Slobberknocker: My Life in Wrestling by Jim Ross
My rating: 3 of 5 stars
Slobberknocker is the biography of wrestling announcer Jim Ross.
My first exposure to Jim Ross was during that shot time when a St. Louis station carried Bill Watts' UWF syndicated show. After that, I listen to him call matches in WCW and finally, the WWF/WWE. When I saw he was working on a book, I knew I had to read it.
The book starts and ends at Wrestlemania in 1999. The middle chronicles Jim Ross's life, from his days as a kid watching wrestling to breaking into the business to eventually becoming head of talent relations in the WWE.
The material within is great. There's self-deprecating humor and JR doesn't sugar coat much of anything. He freely admits his devotion to the wrestling business destroyed two of his marriages. He also goes into his bouts of Bell's Palsy with candid detail.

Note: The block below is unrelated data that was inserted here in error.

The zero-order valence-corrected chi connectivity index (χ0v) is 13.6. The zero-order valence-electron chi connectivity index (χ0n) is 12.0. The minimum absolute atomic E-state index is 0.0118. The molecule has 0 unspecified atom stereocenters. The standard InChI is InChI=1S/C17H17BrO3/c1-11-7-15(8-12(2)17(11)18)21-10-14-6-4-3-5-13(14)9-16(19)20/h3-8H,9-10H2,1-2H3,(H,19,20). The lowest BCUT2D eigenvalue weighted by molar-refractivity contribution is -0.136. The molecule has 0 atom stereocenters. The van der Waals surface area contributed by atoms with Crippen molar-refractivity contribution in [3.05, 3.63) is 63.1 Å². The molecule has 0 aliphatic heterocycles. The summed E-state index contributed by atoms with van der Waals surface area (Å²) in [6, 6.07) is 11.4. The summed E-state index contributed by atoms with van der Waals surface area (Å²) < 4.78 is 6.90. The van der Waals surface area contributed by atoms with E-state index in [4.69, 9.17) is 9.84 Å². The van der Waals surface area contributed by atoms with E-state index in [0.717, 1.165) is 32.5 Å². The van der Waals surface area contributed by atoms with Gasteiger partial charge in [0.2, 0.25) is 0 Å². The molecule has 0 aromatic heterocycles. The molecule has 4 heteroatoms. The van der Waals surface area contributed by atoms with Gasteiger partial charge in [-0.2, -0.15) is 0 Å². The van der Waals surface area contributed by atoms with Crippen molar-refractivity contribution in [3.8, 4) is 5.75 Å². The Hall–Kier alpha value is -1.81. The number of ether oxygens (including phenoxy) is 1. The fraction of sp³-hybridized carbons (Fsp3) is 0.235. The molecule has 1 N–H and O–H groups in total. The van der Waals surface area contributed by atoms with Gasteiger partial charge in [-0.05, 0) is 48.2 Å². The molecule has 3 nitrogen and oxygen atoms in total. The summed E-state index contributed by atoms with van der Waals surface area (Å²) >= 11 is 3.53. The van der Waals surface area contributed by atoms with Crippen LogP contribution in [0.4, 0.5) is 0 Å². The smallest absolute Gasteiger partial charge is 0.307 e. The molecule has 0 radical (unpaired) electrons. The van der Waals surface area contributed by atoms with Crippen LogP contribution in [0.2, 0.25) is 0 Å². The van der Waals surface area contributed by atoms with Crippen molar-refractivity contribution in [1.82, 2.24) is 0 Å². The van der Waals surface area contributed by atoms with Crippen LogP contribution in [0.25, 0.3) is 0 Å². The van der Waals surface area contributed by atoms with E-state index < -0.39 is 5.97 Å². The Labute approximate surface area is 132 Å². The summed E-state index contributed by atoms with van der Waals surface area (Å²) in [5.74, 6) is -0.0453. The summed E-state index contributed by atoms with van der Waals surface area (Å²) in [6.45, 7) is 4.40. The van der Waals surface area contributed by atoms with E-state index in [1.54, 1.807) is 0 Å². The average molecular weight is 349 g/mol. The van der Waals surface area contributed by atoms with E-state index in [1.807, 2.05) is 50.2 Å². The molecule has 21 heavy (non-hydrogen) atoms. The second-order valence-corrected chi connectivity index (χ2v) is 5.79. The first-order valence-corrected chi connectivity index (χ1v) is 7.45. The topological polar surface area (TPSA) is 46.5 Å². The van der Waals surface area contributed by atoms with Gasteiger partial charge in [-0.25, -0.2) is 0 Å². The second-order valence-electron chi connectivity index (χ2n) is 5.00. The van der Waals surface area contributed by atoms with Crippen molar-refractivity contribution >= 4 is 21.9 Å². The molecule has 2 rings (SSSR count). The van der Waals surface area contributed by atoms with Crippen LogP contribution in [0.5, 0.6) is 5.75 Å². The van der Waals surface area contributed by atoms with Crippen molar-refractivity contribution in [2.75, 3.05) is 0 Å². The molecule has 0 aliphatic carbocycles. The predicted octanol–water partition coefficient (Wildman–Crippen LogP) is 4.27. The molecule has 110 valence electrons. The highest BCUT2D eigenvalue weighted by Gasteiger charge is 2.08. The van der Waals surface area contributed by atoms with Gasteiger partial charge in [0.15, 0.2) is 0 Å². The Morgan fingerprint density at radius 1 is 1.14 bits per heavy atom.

On the wrestling side of things, JR goes into the nuts and bolts of working for Bill Watts in the UWF/Mid-South, riding with the older wrestlers to learn the business. He goes into the chaos backstage at WCW and tells some very interesting stories about his friendship with Vince McMahon, something that's not normally touched upon in books like this. The road stories are pretty hilarious, as they usually are in wrestling books.
And here come the gripes! For one thing, some of the dates were way off. Did know one fact check this? Everyone knows the Montreal Screwjob happened in 1997, not 1998. And why the hell were some really interesting time periods glossed over? We got two pages of Bill Watts working for the WWF prior to Wrestlemania 11, and just a page or two more of Watts running WCW. Jim Ross was in the wrestling business for over forty years. Why wasn't this book about twice as large? And why did it stop at 1999? That's 18 years that weren't covered!
Gripes aside, this was a gripping book. It was too short, though. I expected the world from it and it's definitely a second tier wrestling book. 3.5 out of 5 stars.
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